Seamus Cullinane, Athenry, 1933 – 2002

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The recent sad passing of Séamus Cullinane has led, in the weeks since, to many chats and memories about his time in Athenry and his great work in education and community development.

Séamus was the driving force behind a series of projects undertaken in Athenry from the mid-seventies and through the 1980s and while there were many people who worked extremely hard for the community during that time, it is acknowledged that Seamus Cullinane provided the leadership and motivation that ensured that so much was achieved.

Many of those involved at the time remarked to me that “we did it as much because Séamus Cullinane asked as for the community”. Such was the respect and admiration in which he was held.

Community Chairman

Seamus was one of the prime movers behind the founding of Athenry Community Council and

became its first Chairman in 1977. On the agenda of the first meeting was a proposal to purchase the Town Hall and despite having no money the deal was completed shortly afterwards and as a result Athenry had its first community-owned property. This gave the new Community Council a timely boost and it went from strength to strength over the following years.

Secret of success

Fundraising to pay for the hall was pursued with the same determination. Based on Seamus’s maxim that “People give to people and not to causes” a large number local people involved. There was a Monster Sale of Work held one Sunday at the Mart when the Committee took the opportunity to charge £1 per car for parking to match goers in the Back lawn. Neither team was from the Parish and l’m told that reaction to the charge was “mixed” to put it mildly!

The enthusiasm of Seamus Cullinane and his Committee seemed to be infectious as all fundraising schemes attempted seemed to meet with remarkable success. Bingo was started and the profit on the first night was £261, an amazing sum for the late 1970s. An equally successful Silver Circle Draw with contributors paying £1 per week was started. A progressive 25 card night was so successful, that there was a shortage of tables and more were made, locally Community of course.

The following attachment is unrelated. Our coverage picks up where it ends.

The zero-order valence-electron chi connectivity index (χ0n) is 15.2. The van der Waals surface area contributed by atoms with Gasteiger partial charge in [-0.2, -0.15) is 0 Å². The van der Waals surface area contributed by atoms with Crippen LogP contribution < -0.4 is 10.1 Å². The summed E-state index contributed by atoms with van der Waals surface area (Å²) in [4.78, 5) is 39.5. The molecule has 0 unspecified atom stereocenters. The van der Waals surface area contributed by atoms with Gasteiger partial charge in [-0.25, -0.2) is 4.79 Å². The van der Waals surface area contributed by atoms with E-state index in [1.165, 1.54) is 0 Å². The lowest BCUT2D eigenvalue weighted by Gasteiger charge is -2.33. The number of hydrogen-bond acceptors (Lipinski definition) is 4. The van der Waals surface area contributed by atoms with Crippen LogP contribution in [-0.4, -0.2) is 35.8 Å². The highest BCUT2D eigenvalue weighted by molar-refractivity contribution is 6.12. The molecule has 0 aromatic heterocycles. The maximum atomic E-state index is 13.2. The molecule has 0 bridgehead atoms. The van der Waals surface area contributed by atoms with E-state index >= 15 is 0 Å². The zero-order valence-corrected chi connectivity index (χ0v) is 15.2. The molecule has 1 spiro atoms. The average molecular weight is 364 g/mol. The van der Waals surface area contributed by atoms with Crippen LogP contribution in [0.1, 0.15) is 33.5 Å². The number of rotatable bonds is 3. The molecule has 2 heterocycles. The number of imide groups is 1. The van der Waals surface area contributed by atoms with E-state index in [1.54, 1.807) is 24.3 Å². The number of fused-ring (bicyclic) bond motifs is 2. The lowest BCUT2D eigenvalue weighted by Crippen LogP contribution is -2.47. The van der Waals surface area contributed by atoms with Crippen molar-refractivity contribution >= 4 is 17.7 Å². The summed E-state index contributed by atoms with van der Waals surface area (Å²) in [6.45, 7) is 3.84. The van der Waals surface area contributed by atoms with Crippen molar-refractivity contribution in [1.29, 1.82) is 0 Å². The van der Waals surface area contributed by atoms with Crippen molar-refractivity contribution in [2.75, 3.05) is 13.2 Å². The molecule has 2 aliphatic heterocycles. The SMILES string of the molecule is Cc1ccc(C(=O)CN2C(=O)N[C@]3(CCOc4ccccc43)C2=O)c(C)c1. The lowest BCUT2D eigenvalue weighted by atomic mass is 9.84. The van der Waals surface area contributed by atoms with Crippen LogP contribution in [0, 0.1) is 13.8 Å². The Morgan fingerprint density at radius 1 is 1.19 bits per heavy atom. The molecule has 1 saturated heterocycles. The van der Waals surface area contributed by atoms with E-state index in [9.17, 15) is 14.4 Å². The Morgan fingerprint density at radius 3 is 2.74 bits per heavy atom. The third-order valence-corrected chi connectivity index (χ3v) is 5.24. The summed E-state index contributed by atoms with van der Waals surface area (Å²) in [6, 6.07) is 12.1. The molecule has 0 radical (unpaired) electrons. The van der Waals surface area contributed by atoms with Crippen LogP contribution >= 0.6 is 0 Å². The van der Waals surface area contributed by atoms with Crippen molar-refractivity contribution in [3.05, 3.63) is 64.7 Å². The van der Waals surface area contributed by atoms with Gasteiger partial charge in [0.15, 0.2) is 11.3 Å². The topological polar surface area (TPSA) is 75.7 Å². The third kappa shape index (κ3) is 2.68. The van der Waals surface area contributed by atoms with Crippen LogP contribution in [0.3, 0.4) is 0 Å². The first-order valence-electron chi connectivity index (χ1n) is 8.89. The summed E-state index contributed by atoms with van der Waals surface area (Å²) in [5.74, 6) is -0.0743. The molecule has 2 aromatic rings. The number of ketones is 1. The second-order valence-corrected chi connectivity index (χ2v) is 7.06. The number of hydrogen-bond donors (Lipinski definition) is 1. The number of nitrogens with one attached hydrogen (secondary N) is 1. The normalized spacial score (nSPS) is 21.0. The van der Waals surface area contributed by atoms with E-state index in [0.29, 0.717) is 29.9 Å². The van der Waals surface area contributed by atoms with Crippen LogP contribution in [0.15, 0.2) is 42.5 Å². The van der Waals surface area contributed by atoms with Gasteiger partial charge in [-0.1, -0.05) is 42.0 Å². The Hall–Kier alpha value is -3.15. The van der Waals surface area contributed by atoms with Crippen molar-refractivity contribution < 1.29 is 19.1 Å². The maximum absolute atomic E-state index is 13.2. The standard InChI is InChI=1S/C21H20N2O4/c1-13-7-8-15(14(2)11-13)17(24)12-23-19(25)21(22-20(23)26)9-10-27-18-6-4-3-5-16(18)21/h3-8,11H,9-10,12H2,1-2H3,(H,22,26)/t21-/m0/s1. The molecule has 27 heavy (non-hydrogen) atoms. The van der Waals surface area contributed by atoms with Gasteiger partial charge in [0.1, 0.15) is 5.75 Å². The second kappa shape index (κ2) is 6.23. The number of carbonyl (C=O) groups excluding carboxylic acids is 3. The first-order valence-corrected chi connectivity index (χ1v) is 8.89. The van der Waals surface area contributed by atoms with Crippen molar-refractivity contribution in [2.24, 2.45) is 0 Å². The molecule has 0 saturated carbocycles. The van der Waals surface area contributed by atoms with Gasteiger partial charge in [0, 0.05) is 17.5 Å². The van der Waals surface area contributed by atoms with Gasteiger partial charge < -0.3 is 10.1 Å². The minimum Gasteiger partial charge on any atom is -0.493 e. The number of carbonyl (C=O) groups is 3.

Harvesting funds

The development of the new Parish Grounds at Raheen was the next project undertaken. The building of the clubhouse and pitches was funded by planting potatoes and rearing cattle. The potatoes were sown in a field in Raheen owned by the Murphy family of the Arch Bar. Local farmers ploughed, tilled and sowed the potatoes and at the time for harvesting, the late Canon Gibbons PP asked for volunteers at 11.30 Mass one Sunday and 120 pickers turned up, including a number of nuns from the convent.

Agricultural levy

Money was also raised through a novel scheme of cattle-rearing. With the generous co-operation of the Mart, the Community Council through the late Tony Murphy, bought a large number of cattle in springtime distributed throughout the parish amongst farmers for fattening. The following August they were sold at the mart and Seamus Cullinane, who was on holiday in Cork, came back to be present for the sale. These fundraising schemes involved a lot of hard work, but caught the imagination of the community and were successful as a result.

Never content to rest on their laurels, Seamus and the committee bought a field at Knockaunglas part of which is now the site for the Boys school. This was a far-sighted plan giving the Community Council a valuable property for future development. lt was part-funded by the King of Athenry contest where four local people Bridle Finn; Cyril McNamara, Gerry Melia and John-Joe Brady raised £16,000 toward the cost.

Community Leader

That was a “Golden Age” for community development in Athenry, when a hard-working, totally committed council led by a man with great vision and leadership combined to create something very special and something we will all benefit from in the years to come. Our best tribute to them all is to continue the good work they started in whatever way we can.

On behalf of all Community Council Members and present, I would like to extend our sincere sympathy to Anne and the Cullinane family and our deep appreciation for Seamus’s great contribution to Athenry.

Peter Feeney is the Chairman of Athenry Community Council, a local Farmer, a political Activist and a tireless Worker for the Athenry Community.

See also -‘Pro Ecclesia et Pontifice’ awarded to Mr. Seamus Cullinane by Fr Tony King

And – Making the World a Better Place -Seamus Cullinane by Fr  John Flannery

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About this record

Written by Peter Feeney

Published here 28 Jul 2023 and originally published Winter 2002

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